The scary link between asthma and dementia (and how to break it)

As if these two conditions weren’t each terrifying enough on their own, a new study suggests there’s a link between asthma and dementia.

The study looked at 55,000 people over 45. Around 1/5 of them had asthma. Researchers monitored them for up to 13 years. The results were stunning—and not in a good way.

Asthma was associated with an increased risk of developing dementia and Alzheimer’s disease. More studies must be done to determine exactly why. But that doesn’t mean you need to wait around to do something about it.

If you have asthma, there are a number of things you can do to alleviate it—and protect yourself from Alzheimer’s in the process.

The first is green-lipped mussel extract. One study published last year showed it can significantly boost lung function in asthmatics.

Another smart choice is vitamin C, which has been shown to alleviate the symptoms of exercise-induced asthma. (I recommend 2,000 mg just before exercising.)

It’s also important to eat well. Ditch the processed, packaged, carb-laden foods. And increase good fats, which have an anti-inflammatory effect. Asthma, like so many other diseases, is the result of inflammation in the body. Salmon, macadamia nut oil, avocado, and nuts are all great sources of healthy fats.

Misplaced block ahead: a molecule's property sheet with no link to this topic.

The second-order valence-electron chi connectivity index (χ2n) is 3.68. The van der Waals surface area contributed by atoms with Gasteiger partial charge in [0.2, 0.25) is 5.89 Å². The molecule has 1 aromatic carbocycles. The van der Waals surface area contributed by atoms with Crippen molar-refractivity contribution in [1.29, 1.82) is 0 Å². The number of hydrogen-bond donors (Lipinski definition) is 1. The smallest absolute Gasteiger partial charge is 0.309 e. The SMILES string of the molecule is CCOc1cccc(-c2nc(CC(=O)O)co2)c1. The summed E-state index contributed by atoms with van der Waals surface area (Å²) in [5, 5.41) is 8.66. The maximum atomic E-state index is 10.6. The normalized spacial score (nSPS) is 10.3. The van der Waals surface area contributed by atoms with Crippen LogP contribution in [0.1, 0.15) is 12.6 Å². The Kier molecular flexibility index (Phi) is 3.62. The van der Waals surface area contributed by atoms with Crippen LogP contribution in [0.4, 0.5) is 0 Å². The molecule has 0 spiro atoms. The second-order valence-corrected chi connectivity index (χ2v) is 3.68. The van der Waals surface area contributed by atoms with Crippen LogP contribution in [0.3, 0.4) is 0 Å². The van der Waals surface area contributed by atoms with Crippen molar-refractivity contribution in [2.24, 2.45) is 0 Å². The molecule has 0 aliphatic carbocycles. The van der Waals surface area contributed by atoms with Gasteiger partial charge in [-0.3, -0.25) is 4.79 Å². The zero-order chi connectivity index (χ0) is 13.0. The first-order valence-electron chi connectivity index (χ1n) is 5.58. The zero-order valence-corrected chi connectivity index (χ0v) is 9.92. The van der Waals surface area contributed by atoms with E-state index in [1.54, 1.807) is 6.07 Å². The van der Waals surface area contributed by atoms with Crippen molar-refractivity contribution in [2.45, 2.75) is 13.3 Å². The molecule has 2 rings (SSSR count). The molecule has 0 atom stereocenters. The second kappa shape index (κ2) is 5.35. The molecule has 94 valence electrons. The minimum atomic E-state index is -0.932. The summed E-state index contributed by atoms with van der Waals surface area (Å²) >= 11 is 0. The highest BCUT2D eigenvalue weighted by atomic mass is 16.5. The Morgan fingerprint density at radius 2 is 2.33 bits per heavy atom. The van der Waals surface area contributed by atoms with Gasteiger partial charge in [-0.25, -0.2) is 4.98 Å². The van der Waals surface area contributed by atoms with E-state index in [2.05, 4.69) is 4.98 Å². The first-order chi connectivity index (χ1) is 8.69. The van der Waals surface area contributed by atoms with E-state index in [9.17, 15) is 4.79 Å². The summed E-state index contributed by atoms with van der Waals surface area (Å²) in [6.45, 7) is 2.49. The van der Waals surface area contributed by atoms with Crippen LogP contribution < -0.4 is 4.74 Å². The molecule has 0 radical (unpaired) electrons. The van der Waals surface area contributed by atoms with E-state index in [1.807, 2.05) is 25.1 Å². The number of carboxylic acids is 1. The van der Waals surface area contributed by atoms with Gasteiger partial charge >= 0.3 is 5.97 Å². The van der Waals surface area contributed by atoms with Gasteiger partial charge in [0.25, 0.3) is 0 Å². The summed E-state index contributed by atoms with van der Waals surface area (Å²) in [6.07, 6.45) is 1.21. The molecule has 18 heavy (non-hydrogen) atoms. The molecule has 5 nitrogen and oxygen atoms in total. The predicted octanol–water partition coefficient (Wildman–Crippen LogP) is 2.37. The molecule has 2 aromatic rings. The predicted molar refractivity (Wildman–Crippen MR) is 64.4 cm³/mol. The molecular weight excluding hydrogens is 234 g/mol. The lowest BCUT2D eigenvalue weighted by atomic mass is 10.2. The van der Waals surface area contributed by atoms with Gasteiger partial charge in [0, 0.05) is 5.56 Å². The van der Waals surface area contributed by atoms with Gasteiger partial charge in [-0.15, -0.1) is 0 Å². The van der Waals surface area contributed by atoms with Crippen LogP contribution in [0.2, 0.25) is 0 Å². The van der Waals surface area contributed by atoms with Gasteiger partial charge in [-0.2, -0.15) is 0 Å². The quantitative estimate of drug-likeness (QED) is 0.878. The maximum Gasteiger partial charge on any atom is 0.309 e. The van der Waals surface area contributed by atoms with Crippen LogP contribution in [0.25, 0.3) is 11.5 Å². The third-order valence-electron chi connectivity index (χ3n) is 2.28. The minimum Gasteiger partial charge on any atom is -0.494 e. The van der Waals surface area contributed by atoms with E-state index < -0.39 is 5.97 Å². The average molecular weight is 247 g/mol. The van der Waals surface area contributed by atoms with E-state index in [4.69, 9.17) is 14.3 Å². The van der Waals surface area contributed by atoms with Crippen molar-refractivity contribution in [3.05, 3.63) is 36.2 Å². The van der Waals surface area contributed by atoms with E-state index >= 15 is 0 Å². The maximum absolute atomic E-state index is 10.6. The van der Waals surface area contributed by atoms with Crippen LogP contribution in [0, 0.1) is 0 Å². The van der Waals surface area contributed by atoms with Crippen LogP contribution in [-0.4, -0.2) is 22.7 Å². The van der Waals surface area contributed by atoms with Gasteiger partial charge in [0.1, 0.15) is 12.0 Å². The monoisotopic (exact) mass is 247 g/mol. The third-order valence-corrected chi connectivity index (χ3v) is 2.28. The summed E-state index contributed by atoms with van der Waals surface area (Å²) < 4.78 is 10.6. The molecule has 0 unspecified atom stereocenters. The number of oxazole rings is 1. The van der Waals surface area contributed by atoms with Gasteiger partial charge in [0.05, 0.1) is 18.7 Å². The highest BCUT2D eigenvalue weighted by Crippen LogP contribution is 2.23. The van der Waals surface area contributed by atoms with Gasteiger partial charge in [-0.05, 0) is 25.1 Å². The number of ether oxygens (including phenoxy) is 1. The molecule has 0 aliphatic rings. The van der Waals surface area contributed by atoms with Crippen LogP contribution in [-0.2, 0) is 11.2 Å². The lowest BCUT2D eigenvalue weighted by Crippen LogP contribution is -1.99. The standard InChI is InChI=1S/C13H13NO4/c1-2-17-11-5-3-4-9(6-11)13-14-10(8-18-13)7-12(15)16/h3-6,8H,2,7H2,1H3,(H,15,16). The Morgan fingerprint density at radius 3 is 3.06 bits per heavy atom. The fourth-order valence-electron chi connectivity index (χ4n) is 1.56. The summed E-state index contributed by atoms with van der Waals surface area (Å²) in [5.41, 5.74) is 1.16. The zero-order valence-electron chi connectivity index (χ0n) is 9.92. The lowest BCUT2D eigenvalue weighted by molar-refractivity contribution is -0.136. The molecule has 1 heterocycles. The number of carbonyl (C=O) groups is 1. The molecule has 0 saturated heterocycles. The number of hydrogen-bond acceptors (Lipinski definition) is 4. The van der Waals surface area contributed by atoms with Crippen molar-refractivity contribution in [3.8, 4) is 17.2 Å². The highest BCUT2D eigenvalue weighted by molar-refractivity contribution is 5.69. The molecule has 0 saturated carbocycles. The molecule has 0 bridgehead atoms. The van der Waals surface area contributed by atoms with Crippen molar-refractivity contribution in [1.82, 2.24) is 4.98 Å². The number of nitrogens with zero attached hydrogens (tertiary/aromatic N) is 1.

And last but not least, if I haven’t driven this point home by now this week, it’s absolutely critical to eliminate sugar.

In my experience, asthma is often triggered or made worse by overproduction of yeast in the body. And sugar fuels the production of yeast like an oily rag in a fire. Eliminate it, and the overgrowth of yeast will die off.

The bottom line: Eat well, breathe better. End of story.


“Risk of Dementia Among Patients With Asthma: A Nationwide Longitudinal Study,” Journal of the American Medical Directors Association 2014; 15(10): 763-767

“Marine lipid fraction PCSO-524(tm) (lyprinol(r)/omega XL(r)) of the New Zealand green lipped mussel attenuates hyperpnea-induced bronchoconstriction in asthma. “Respir Med 2013; 107(8): 1,152-1,163.